In case you’re wondering, this is a stateless functional component, since we’re using redux and we don’t really need an internal state for our component, this is the right time to use it.

The connect method provided by react-redux takes in three parameters

mapStateToProps, mapDispatchToProps and the Component itself.

connect( mapStateToProps, mapDispatchToProps )(Component)


Let’s add connect to our component UserComponent along with mapStateToProps and mapDispatchToProps

And let’s also update our changeUserDetails function, so when called, It will dispatch an action to our reducers, and based on the type of action our reducer will kick in and make changes to the store, and once the store updated react-redux will re-render our component with the new data.

Sounds complicated? It really isn’t.

Our UserComponent.js will look like

'use strict';

import React from 'react';
import { connect } from 'react-redux';
import * as Action from './actions';

const mapStateToProps = ( state, ownProps ) => {
  return {
    current_user: state.user.current_user,
  }
}

const mapDispatchToProps = ( dispatch, ownProps ) => {
  return {
    updateCurrentUserData: (payload) => dispatch( Action.updateCurrentUserData(payload) ),
  }
}


let UserComponent = (props) => {

  let changeUserDetails = (field, value) => {
    props.updateCurrentUserData({ field: field, value: value });
  }

  return(
    <div>
      <h1>Hello { props.current_user.name }</h1>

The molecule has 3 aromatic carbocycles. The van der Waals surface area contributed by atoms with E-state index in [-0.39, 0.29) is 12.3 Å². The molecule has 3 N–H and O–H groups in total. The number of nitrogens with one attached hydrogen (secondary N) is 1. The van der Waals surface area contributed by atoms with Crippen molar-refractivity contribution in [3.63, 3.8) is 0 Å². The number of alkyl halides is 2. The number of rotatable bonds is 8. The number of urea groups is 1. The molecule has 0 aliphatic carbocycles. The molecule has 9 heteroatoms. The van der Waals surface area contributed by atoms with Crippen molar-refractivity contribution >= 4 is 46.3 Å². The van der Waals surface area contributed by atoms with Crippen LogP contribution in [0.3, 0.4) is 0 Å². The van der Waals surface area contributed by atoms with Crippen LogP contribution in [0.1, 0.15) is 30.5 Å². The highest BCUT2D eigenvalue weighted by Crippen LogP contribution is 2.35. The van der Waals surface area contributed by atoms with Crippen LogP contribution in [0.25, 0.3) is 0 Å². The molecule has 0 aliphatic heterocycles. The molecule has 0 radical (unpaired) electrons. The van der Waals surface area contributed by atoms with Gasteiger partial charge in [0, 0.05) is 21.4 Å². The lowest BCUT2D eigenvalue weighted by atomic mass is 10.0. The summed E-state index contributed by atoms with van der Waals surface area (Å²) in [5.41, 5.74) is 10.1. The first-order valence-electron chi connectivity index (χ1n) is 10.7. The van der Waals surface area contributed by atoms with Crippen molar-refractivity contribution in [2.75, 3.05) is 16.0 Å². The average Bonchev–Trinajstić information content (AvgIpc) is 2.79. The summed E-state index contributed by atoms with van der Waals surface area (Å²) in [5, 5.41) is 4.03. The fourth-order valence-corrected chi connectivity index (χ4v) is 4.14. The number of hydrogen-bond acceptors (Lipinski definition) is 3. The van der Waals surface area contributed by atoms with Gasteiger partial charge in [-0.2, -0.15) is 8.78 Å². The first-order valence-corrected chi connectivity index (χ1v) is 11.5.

<p>Your email address is { props.current_user.email }</p>
      <div style={{ marginTop: 30 }}>
        <button onClick={ () => { changeUserDetails('name', 'Jame Smith') } }>Change Name</button>
        <button onClick={ () => { changeUserDetails('email', 'jane@gmail.com') } }>Change Email Address</button>
      </div>
    </div>
  )

}

const ConnectedUserComponent = connect(
  mapStateToProps,
  mapDispatchToProps
)(UserComponent)

export default ConnectedUserComponent;

What we did here is added

  • mapStateToProps: This allows us to get the data from store and when that data changes, our component will be re-rendered with the new data.

    Our component will only re-render if the data our component is requesting changes in the store and not when any other data changes in the store.

  • mapDispatchToProps: This allows us to dispatch actions to all the reducers from our component.. (could be any component), And based on the type of action, our userReducer will kick in and return a new state with the updated data.

  • ConnectedUserComponent: Lastly, we connected our component to the store using the connect method by passing all the parameters and exported the connected component.

  • We also updated our changeUserDetails function to call method on props and also pass in the data., And props in turn dispatches the method we called to all reducers.


NOTE:

  • If we don’t return a new state from reducer, react-redux wont re-render our component.

if you want to reproduce, please indicate the source:
Getting started with react-redux – Hello World using React Redux - CodeDay